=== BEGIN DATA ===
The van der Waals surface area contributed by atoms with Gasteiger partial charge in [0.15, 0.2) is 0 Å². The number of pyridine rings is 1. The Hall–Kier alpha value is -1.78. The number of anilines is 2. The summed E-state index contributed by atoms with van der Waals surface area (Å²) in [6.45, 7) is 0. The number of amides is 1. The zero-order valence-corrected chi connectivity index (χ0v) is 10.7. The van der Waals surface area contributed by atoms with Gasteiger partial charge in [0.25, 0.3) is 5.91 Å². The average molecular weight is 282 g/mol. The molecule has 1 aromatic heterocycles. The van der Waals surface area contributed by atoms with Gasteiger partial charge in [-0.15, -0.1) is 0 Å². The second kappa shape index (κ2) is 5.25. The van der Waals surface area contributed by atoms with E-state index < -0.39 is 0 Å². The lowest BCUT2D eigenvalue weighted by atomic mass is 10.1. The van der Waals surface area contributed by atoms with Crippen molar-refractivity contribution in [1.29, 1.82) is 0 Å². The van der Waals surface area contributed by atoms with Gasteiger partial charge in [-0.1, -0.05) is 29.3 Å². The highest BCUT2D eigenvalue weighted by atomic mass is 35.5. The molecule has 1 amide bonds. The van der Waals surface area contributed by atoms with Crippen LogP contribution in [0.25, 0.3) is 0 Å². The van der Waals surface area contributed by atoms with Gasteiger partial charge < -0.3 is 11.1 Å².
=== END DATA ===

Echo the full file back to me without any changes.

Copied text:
The van der Waals surface area contributed by atoms with Gasteiger partial charge in [0.15, 0.2) is 0 Å². The number of pyridine rings is 1. The Hall–Kier alpha value is -1.78. The number of anilines is 2. The summed E-state index contributed by atoms with van der Waals surface area (Å²) in [6.45, 7) is 0. The number of amides is 1. The zero-order valence-corrected chi connectivity index (χ0v) is 10.7. The van der Waals surface area contributed by atoms with Gasteiger partial charge in [0.25, 0.3) is 5.91 Å². The average molecular weight is 282 g/mol. The molecule has 1 aromatic heterocycles. The van der Waals surface area contributed by atoms with Gasteiger partial charge in [-0.15, -0.1) is 0 Å². The second kappa shape index (κ2) is 5.25. The van der Waals surface area contributed by atoms with E-state index < -0.39 is 0 Å². The lowest BCUT2D eigenvalue weighted by atomic mass is 10.1. The van der Waals surface area contributed by atoms with Crippen molar-refractivity contribution in [1.29, 1.82) is 0 Å². The van der Waals surface area contributed by atoms with Gasteiger partial charge in [-0.1, -0.05) is 29.3 Å². The highest BCUT2D eigenvalue weighted by atomic mass is 35.5. The molecule has 1 amide bonds. The van der Waals surface area contributed by atoms with Crippen LogP contribution in [0.25, 0.3) is 0 Å². The van der Waals surface area contributed by atoms with Gasteiger partial charge < -0.3 is 11.1 Å².